UMass Dartmouth Noyce Scholars share survival tips for first-year teachers
2010 graduates present "Survival Guide for the First-Year Teacher"
The National Science Foundation's (NSF) Robert Noyce Teaching Scholarship Summer Institute at UMass Dartmouth wrapped up today, ending 10 days of undergraduates learning about becoming teachers in the critical fields of science, technology, engineering and math (STEM professions) from area STEM teachers.
"Teaching is a profession that enhances every aspect of an individual's life," said Dr. Patricia Trina Crowley, who oversees the program at UMass Dartmouth's Associate Director of the Center for University, School and Community Partnerships (CUSP). "The future of our schools and students' lives will be impacted by the quality of their education and STEM majors have the potential to positively contribute to this imperative."
The Summer Institute gave participants the chance to spend 10 days on campus with free room and board as they participated in a series of projects, exhibitions, and "hands-on" learning experiences, which introduced them to current research.
In addition to gaining first-hand knowledge of the teaching profession, participants also received a $1,000 stipend upon completion.
Past Noyce Scholars at UMass Dartmouth presented their pamphlet, "Survival Guide for the First-Year Teacher." Written by James Knuutila, Michelle Pound and Katherine McDermott, the trio have already presented their work before hundreds at multiple conferences in the Northeast.
Among the first cohort of Noyce Scholars from UMass Dartmouth, Knuuttila is currently teaching high school mathematics at Ayer/Shirley Regional High School, McDermott is teaching 7th grade mathematics at Central Middle School in Quincy, and Pound has recently moved to California to pursue teaching opportunities there.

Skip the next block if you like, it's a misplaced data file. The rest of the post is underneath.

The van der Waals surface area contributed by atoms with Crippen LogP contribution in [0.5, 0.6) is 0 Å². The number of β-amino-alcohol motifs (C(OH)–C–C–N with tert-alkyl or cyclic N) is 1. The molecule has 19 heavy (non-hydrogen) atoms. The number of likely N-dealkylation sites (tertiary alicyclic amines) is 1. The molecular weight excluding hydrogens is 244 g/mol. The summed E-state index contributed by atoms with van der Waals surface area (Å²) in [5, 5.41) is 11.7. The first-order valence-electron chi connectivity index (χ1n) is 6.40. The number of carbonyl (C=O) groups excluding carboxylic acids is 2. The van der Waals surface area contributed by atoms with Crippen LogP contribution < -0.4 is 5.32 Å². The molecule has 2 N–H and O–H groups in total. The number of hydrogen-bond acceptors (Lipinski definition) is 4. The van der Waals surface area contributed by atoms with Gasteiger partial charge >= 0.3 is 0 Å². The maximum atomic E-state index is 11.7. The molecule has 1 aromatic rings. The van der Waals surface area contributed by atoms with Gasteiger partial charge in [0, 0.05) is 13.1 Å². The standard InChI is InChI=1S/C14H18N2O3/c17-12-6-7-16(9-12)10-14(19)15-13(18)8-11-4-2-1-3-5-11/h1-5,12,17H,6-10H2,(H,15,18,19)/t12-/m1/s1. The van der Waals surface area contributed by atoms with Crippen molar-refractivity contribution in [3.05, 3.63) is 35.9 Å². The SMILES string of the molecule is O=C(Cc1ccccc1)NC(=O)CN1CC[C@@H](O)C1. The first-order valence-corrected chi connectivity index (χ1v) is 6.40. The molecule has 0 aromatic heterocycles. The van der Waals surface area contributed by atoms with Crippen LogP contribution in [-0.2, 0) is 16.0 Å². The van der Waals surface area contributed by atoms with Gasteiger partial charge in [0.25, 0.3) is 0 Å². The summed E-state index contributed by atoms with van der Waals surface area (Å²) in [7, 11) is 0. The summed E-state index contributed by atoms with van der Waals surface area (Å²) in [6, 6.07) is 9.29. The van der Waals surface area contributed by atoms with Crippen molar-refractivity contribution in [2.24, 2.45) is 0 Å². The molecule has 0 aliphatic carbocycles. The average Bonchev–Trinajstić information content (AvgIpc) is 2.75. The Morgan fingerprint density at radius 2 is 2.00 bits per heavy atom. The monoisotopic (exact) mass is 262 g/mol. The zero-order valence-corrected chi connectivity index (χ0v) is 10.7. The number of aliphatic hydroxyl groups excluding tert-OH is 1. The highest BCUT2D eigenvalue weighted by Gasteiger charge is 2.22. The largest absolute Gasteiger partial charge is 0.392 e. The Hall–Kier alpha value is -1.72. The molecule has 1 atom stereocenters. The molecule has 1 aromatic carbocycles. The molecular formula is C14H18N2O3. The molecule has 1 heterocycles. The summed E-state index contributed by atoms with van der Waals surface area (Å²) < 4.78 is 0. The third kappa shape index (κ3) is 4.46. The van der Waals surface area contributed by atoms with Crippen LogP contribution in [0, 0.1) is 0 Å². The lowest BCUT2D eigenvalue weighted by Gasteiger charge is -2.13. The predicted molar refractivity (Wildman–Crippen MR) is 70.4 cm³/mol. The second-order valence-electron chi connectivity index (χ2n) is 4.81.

Noyce Scholarship Program Coordinator Kym Welty added, "I'm very proud of all of the UMass Dartmouth Noyce Scholars for choosing to enter the teaching profession and working to make a difference in students' lives. These are talented, gifted young people, with strong backgrounds in - and passion for - math or science, who want to share that knowledge with others."
More about the NSF Noyce Scholarship
The Noyce Scholarship program was created by the National Science Foundation in 2002 to recruit students majoring in science, technology, engineering, and math to teach in high-need middle and high schools. At UMass Dartmouth, it offers undergraduates a $10,000 scholarship to complete their degree, and an additional $19,000 post-baccalaureate scholarship to earn their initial Massachusetts Teacher License. Noyce Scholars are placed in classrooms as apprentices for a year before teaching a class of their own.
Author: "Robert Lamontagne [Contact]"
School of Education, Public Policy and Civic Engagement
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